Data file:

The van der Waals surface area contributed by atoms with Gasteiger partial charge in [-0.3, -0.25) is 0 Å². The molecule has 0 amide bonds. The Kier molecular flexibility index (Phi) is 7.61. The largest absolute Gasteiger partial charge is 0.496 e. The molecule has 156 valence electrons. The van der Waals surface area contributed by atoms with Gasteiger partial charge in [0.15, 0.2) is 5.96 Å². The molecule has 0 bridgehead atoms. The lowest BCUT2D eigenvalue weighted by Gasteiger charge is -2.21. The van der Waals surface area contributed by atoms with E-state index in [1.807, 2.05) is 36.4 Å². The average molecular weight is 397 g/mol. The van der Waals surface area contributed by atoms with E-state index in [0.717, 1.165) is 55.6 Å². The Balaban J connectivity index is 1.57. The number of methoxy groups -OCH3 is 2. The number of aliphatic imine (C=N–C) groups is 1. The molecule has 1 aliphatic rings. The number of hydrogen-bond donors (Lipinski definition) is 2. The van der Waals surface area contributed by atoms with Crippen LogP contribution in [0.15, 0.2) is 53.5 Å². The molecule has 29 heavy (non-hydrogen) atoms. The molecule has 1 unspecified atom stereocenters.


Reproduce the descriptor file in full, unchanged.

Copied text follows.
The van der Waals surface area contributed by atoms with Gasteiger partial charge in [-0.3, -0.25) is 0 Å². The molecule has 0 amide bonds. The Kier molecular flexibility index (Phi) is 7.61. The largest absolute Gasteiger partial charge is 0.496 e. The molecule has 156 valence electrons. The van der Waals surface area contributed by atoms with Gasteiger partial charge in [0.15, 0.2) is 5.96 Å². The molecule has 0 bridgehead atoms. The lowest BCUT2D eigenvalue weighted by Gasteiger charge is -2.21. The van der Waals surface area contributed by atoms with E-state index in [1.807, 2.05) is 36.4 Å². The average molecular weight is 397 g/mol. The van der Waals surface area contributed by atoms with E-state index in [0.717, 1.165) is 55.6 Å². The Balaban J connectivity index is 1.57. The number of methoxy groups -OCH3 is 2. The number of aliphatic imine (C=N–C) groups is 1. The molecule has 1 aliphatic rings. The number of hydrogen-bond donors (Lipinski definition) is 2. The van der Waals surface area contributed by atoms with Crippen LogP contribution in [0.15, 0.2) is 53.5 Å². The molecule has 29 heavy (non-hydrogen) atoms. The molecule has 1 unspecified atom stereocenters.